Out of obscurity he was summoned to this great assembly; a great colourful assembly, presided over by the arrogant Emperor himself. Luther came in, a small insignificant figure, still wearing the habit of an Augustinian monk and he stood before this great semi-circle of princes. The Papal Legate had already pointed out to the Emperor that Martin Luther had been excommunicated and the ban of excommunication should be put in force without delay. But the Emperor had agreed to give him a hearing, and he came in. Standing by was a table upon which was a pile of books. Luther was asked if he was the author of these books. He asked permission to inspect them and confessed that he was. He was then asked whether he would recant those opinions in the books that were contrary to the official views of the church, the opinions that had already been denounced by the Pope in his bull of excommunication. Martin Luther asked for one day to consider it and the Emperor granted it. He re-appeared the following day and the question was then put to him whether he would recant. I feel that we must quote his reply in full, for the words are of unspeakable importance. Luther’s reply was, “It is impossible for me to recant unless I am proved to be in the wrong by the testimony of Scripture or evident reason. I am held fast by the Scriptures adduced by me and my conscience is taken captive by God’s word; and I neither can nor will revoke anything seeing it is not safe or right to act against conscience. God help me. Amen”. That was Luther’s final reply. He left the Diet and was cheered by many as he did so, although the Spaniards at the meeting hissed him as he left the assembly. Martin Luther did not suffer the fate of John Huss, for God, in His providence, intervened and he was spared for many years to do a great work in Germany. I feel that Martin Luther’s reply gives us the essence of what true Protestantism is. “I can recant nothing until I am proved to be in the wrong by the testimony of ScriptureÂ—I am held fast by the Scriptures adduced by me and my conscience is taken captive by God’s word”.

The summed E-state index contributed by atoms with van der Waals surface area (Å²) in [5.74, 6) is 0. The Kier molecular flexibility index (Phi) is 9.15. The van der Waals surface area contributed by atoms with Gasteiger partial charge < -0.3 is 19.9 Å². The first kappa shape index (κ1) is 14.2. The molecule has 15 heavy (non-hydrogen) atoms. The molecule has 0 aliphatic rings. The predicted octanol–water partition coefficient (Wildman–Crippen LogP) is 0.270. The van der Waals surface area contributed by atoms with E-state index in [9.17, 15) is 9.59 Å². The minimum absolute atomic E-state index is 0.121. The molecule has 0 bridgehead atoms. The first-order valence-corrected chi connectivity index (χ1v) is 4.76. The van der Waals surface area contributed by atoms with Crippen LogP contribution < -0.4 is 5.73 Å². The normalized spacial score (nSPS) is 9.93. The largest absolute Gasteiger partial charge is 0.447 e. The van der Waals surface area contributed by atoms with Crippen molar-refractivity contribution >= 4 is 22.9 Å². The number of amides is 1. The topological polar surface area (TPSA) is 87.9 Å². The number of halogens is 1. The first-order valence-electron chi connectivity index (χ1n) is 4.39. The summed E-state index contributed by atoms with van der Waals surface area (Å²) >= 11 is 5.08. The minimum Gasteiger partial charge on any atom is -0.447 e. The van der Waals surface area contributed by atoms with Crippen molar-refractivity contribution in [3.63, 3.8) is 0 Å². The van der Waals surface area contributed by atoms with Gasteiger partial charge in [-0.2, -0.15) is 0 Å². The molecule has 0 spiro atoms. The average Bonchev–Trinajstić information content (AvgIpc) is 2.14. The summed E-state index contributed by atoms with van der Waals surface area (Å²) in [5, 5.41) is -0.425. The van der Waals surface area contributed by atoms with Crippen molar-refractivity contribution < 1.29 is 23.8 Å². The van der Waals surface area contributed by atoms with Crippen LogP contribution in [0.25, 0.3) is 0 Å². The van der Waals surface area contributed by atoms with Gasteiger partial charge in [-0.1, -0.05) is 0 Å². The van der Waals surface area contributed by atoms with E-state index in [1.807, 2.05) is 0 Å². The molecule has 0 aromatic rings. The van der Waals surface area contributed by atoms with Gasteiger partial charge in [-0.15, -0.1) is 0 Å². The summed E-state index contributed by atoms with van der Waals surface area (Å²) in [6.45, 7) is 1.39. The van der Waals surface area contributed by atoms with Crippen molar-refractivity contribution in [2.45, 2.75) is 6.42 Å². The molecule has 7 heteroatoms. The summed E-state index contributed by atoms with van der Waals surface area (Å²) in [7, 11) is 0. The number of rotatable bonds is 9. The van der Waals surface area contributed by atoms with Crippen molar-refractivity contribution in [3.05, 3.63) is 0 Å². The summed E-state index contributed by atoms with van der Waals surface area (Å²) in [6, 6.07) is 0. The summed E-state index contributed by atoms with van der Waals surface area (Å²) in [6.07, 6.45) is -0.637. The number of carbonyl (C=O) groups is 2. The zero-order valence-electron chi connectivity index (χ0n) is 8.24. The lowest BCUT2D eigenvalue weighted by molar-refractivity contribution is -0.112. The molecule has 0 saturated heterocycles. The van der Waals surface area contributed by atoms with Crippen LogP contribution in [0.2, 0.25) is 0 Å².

A Protestant is a man whose conscience is taken captive by Sod’s word, a man, or a woman, or a child who is held, not in their awn strength but by God, by the testimony of Holy Scripture. That is the essence, the foundation of the Protestant Reformation. “I neither can, nor will, revoke anything seeing it is not safe, nor right, to act against conscience; God help me. Amen”. The suggestion that the Protestant Reformation was an affirmation of the right of private judgement and the individual conscience is totally inadequate. The Reformation would have been merely an upsurgence of humanism if that had been the case. The Reformation, the Protestant Reformation, was a vindication by God that the way that His people must go is a way in which they are taken captive by God’s Word; it is a determination to be subject to God’s Word in belief, and not only in belief, but in practice and organisation too, and also, of course, in the individual life of the believer. There we have the very foundation of Protestantism and it was this attitude that led to the Reformation.